Not every millionaire with an interest in Space is a rocket builder. You’ve probably heard of Elon Musk, Jeff Bezos, and Richard Branson, whose businesses have recently sent people to the farthest reaches of the universe. However, you may be unaware of Yuri Milner, a Russian-born tech investor who is investing hundreds of millions of dollars in the quest for extraterrestrial life. Or Donald Bren, who may have sparked a revolution in off-Earth energy.
The Space-based Solar Power Project (SSPP) was formed in 2013 by the California Institute of Technology (Caltech) in Pasadena, and it is creating technology to capture solar energy in orbit and beam it to Earth for use here. According to project team members, such technology would be game-changing if completely realised and implemented on a large scale. Solar energy is the most abundant energy source on the planet.
At the earth’s surface, however, sunlight is sporadic. Because sunlight shines continuously in orbit, this ambitious project is a game-changing solution to large-scale solar energy harvesting for the Earth that eliminates intermittency and the requirement for energy storage. The SSPP began operations about a decade ago, thanks to a $100 million anonymous grant.Caltech stated on Tuesday that the money came from Bren and his wife, Brigitte. Bren, a real estate mogul who chairs the Irvine Co., said, “I have been a student researching the possible applications of Space-based solar energy for many years. My interest in supporting the world-class scientists at Caltech is driven by my belief in harnessing the natural power of the sun for the benefit of everyone.”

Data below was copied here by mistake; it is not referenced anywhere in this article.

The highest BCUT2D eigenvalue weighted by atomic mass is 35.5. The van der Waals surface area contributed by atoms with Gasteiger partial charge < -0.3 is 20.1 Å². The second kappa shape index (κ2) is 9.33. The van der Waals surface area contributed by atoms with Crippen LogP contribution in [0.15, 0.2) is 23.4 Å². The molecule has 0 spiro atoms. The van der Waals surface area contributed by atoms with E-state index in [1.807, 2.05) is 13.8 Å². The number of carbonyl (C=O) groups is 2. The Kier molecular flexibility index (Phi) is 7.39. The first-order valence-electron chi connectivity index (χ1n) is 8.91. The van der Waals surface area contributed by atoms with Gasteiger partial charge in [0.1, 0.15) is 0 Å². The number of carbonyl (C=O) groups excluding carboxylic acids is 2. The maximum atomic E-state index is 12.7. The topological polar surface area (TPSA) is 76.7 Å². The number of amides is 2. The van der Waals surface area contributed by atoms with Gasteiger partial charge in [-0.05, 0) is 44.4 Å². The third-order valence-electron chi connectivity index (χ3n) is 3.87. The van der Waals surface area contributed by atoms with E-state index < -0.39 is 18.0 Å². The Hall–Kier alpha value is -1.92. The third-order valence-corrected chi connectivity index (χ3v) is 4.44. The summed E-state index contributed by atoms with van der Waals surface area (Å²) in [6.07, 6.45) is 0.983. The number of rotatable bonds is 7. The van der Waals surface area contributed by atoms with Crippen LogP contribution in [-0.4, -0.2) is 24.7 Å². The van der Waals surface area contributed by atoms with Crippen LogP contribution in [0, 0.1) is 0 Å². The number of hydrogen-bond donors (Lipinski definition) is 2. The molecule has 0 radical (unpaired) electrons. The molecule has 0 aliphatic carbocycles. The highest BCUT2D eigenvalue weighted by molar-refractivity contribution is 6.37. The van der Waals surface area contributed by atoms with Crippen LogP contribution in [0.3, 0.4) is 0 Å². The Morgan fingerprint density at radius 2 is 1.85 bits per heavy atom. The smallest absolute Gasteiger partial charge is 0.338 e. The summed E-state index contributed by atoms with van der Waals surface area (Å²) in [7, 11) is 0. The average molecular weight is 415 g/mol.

The SSPP has created technology-demonstrating prototypes that convert sunlight into radio-frequency microwave energy, which is subsequently wirelessly transmitted in a steerable beam. Caltech executives stated in a statement that the project expects to conduct its first Space test of such hardware in early 2023. The Caltech group isn’t the only one attempting to establish Space-based solar power.